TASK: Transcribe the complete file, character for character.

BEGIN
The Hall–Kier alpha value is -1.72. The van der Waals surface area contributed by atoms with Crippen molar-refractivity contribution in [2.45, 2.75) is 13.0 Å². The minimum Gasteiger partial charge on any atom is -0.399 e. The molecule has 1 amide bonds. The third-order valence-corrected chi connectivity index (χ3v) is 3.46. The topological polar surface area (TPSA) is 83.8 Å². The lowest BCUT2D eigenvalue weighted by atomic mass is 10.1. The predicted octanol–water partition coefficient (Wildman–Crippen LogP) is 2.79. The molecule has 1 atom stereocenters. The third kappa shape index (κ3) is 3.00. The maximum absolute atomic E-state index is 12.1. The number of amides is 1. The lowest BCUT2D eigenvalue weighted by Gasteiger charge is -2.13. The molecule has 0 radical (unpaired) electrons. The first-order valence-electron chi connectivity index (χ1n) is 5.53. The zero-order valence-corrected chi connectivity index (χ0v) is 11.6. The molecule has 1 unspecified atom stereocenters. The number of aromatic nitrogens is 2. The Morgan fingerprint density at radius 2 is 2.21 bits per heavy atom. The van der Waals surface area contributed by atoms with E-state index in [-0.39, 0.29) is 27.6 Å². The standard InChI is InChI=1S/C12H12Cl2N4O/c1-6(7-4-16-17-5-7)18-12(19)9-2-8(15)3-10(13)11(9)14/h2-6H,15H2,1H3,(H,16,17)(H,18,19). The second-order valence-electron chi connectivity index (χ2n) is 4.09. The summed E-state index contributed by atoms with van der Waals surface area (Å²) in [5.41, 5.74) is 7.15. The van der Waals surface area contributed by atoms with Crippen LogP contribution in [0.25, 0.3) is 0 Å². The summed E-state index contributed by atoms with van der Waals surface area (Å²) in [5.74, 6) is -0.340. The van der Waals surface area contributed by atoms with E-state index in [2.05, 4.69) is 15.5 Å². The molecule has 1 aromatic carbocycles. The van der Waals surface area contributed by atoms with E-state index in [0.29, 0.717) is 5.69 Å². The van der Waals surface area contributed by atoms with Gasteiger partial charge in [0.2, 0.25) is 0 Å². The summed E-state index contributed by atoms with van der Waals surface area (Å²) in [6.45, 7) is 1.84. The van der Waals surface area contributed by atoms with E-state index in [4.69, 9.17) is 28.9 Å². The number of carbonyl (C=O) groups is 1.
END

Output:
The Hall–Kier alpha value is -1.72. The van der Waals surface area contributed by atoms with Crippen molar-refractivity contribution in [2.45, 2.75) is 13.0 Å². The minimum Gasteiger partial charge on any atom is -0.399 e. The molecule has 1 amide bonds. The third-order valence-corrected chi connectivity index (χ3v) is 3.46. The topological polar surface area (TPSA) is 83.8 Å². The lowest BCUT2D eigenvalue weighted by atomic mass is 10.1. The predicted octanol–water partition coefficient (Wildman–Crippen LogP) is 2.79. The molecule has 1 atom stereocenters. The third kappa shape index (κ3) is 3.00. The maximum absolute atomic E-state index is 12.1. The number of amides is 1. The lowest BCUT2D eigenvalue weighted by Gasteiger charge is -2.13. The molecule has 0 radical (unpaired) electrons. The first-order valence-electron chi connectivity index (χ1n) is 5.53. The zero-order valence-corrected chi connectivity index (χ0v) is 11.6. The molecule has 1 unspecified atom stereocenters. The number of aromatic nitrogens is 2. The Morgan fingerprint density at radius 2 is 2.21 bits per heavy atom. The van der Waals surface area contributed by atoms with E-state index in [-0.39, 0.29) is 27.6 Å². The standard InChI is InChI=1S/C12H12Cl2N4O/c1-6(7-4-16-17-5-7)18-12(19)9-2-8(15)3-10(13)11(9)14/h2-6H,15H2,1H3,(H,16,17)(H,18,19). The second-order valence-electron chi connectivity index (χ2n) is 4.09. The summed E-state index contributed by atoms with van der Waals surface area (Å²) in [5.41, 5.74) is 7.15. The van der Waals surface area contributed by atoms with Crippen LogP contribution in [0.25, 0.3) is 0 Å². The summed E-state index contributed by atoms with van der Waals surface area (Å²) in [5.74, 6) is -0.340. The van der Waals surface area contributed by atoms with E-state index in [2.05, 4.69) is 15.5 Å². The molecule has 1 aromatic carbocycles. The van der Waals surface area contributed by atoms with E-state index in [0.29, 0.717) is 5.69 Å². The van der Waals surface area contributed by atoms with Gasteiger partial charge in [0.2, 0.25) is 0 Å². The summed E-state index contributed by atoms with van der Waals surface area (Å²) in [6.45, 7) is 1.84. The van der Waals surface area contributed by atoms with E-state index in [4.69, 9.17) is 28.9 Å². The number of carbonyl (C=O) groups is 1.